• Offer an app:
    Many businesses may believe that apps are superfluous, but the fact is that many SMBs would benefit from providing an app to their customers. In addition to the data gathered by having clients log in to an app rather than visit a website, mobile apps achieve greater retention rates and offer another customer engagement channel for businesses.Furthermore, users are more likely to spend time on an app than a website since apps are developed mainly for mobile devices, which helps with optimization.Apps for even small enterprises on meager budgets can develop mobile apps with simplicity thanks to new technology like low code.

The pain points in customer experience can also be defined on three different levels. So let’s dig deeper.

3 Levels of Pain Points in Customer Experience

End-to-end customer experiences that satisfy user goals as effectively as possible are the primary goal of UX specialists.

To that end, we perform user research to learn more about our users, their requirements, and the barriers they may have in meeting those needs. We refer to these obstacles as pain points or issues with a customer’s experience with a product or service.

In describing a pain point, the word “customer experience” is critical. In this blog, we’ve characterized customer experience as including three levels: the interaction level, the journey level, and the relationship level. Consider the following instances of customer experience problems at the following three levels mentioned:

Interaction-Level Pain Point

We’ve all been there: we contact customer service, explain our situation, and are directed to another department that can handle that request. As a result, we not only squander time, but we also have to explain our problems repeatedly.

Furthermore, the information we are given frequently has inconsistencies. This style of conversation wastes time and leads to misunderstanding.

Journey-Level Pain Point

You have recently purchased a car. After ordering it, you were alerted that the car would be delivered 6 months after your order date. While this wait time was disappointing, it was somewhat expected given the high demand for vehicles during the pandemic.

However, after the 6-month wait, you received a call that a car would be delivered while you were scheduled to attend your convocation. Upon calling customer support to reschedule, you were given a choice to take the assigned appointment or reschedule your delivery appointment for another 4 weeks.

After reading this example, we can observe that the journey’s most significant pain factor was the considerable time between starting and finishing.

In addition, the lack of upfront communication regarding wait times, the requirement to call customer service to reschedule the delivery, and the lack of flexibility in appointment schedules are all additional customer experience pain factors.

Relationship-Level Pain Point

Many users pay for a Viu subscription to watch TV programs online. However, they’re still required to see advertisements regularly. This is unusual compared to other OTT platforms (such as Amazon Prime and Netflix), falling short of user expectations.

These ads can be a significant hurdle in customer experience with Viu; their faith in the firm can be eroded due to the financial commitment they’ve made without equivalent value.

This example shows that pain points are diverse; they can be broad or specific, severe or relatively insignificant, and obvious or hidden. So, the first thing you should have in mind is to identify pain points to create solutions that address users’ real needs.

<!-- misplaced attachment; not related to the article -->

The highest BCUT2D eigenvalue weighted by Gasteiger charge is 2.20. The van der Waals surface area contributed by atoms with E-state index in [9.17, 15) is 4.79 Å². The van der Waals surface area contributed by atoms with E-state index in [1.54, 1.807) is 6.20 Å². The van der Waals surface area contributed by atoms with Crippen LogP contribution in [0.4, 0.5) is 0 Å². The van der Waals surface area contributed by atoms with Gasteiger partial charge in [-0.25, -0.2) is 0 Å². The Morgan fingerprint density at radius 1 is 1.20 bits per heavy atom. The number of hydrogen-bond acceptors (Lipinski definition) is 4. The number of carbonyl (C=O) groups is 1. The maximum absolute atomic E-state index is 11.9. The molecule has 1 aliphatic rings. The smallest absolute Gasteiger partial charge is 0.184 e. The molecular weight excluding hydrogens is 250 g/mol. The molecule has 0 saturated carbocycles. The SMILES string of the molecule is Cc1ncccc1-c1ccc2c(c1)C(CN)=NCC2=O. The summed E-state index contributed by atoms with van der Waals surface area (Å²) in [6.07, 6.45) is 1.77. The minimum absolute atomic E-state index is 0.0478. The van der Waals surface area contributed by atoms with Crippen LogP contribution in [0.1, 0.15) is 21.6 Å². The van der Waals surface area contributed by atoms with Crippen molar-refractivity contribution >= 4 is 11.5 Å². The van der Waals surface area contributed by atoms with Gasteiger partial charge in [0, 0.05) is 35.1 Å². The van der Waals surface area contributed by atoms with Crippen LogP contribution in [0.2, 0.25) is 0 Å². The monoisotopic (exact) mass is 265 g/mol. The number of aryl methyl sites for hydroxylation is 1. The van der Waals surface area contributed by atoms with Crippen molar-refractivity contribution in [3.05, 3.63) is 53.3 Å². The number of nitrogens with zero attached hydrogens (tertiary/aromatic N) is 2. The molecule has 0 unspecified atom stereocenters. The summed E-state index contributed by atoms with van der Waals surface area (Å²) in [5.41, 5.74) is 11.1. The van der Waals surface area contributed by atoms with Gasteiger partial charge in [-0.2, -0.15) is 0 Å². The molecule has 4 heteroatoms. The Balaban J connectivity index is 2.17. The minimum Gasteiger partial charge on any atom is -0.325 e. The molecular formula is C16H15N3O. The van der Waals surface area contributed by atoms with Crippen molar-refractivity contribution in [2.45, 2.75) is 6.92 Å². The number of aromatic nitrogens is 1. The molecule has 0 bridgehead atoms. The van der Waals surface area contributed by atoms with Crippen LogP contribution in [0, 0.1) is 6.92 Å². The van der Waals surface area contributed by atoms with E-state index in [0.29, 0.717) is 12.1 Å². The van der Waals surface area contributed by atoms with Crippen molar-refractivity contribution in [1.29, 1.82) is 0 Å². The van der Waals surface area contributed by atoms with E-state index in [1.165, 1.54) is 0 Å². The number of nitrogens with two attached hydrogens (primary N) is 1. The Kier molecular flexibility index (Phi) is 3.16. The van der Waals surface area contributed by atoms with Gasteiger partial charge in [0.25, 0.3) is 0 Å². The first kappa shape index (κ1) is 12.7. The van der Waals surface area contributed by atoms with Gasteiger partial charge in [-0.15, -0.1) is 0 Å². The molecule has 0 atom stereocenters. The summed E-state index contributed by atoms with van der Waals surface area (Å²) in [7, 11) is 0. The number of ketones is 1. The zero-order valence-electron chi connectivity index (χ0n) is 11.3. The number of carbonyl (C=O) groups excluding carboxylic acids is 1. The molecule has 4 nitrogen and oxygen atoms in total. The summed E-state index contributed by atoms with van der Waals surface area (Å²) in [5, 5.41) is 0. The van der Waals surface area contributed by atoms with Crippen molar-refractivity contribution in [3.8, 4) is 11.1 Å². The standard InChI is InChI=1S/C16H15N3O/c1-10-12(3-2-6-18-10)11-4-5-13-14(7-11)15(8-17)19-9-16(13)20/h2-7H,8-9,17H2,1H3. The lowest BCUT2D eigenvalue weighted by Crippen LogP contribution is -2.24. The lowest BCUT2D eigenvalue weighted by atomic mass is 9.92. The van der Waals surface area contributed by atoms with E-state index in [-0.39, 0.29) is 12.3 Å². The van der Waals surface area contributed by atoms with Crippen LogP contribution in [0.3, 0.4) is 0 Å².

3 Simple Steps To Resolve Pain Points in Customer Experience

Identify How to Solve the Pain Point, and Your Customers Know Too

Once you’ve discovered a client’s pain points, you’ll need to devise a strategy to address them. The solution will differ significantly based on the customer’s problem and what your firm can provide in terms of a solution.

It’s also critical to ensure that your customers understand that you’re fixing this problem. Therefore, your marketing materials should include information regarding how accessible your firm is for communication and the range of alternatives you provide.

Address Common Pain Points

Many customer issues may be resolved without a significant investment from your firm.

For example, if most of your customers complain about rude behavior by your staff, you can address this issue very easily. Just research what customers consider impolite (apart from the obvious) and train your workers to deal with angry clients without the conversation running out of control.

Provide Transparency and Clarity

There’s nothing wrong with guiding customers toward a brighter future. Tell your customer if you’re making improvements to solve trouble issues.

If you’re already done with the changes, sharing the narrative of how you discovered and fixed the problems is a great way to demonstrate your love for your experience. Customers will have more faith in your brand since they know you value your experience.

Wrapping Up

Customer expectations have shifted in recent years regarding their interactions with businesses. Differentiating oneself from the competition requires a business to recognize these expectations and address them through advanced technology.

Talking about advanced technology, Techtic is a digital transformation company that helps businesses adopt technology to their core.

If you find any technological constraints within your digital infrastructure that are challenging to solve, Techtic is your best foot forward. Reach us today.

Nisarg Mehta Nisarg Mehta

Nisarg Mehta, CEO & Chairman of Techtic Solutions, is the vision of the company. Nisarg is active in operations in his daily routine as he is one of the key decision makers in terms of technological advancements of the company. He is a friendly leader with hardworking, motivating, visionary and passionate personality.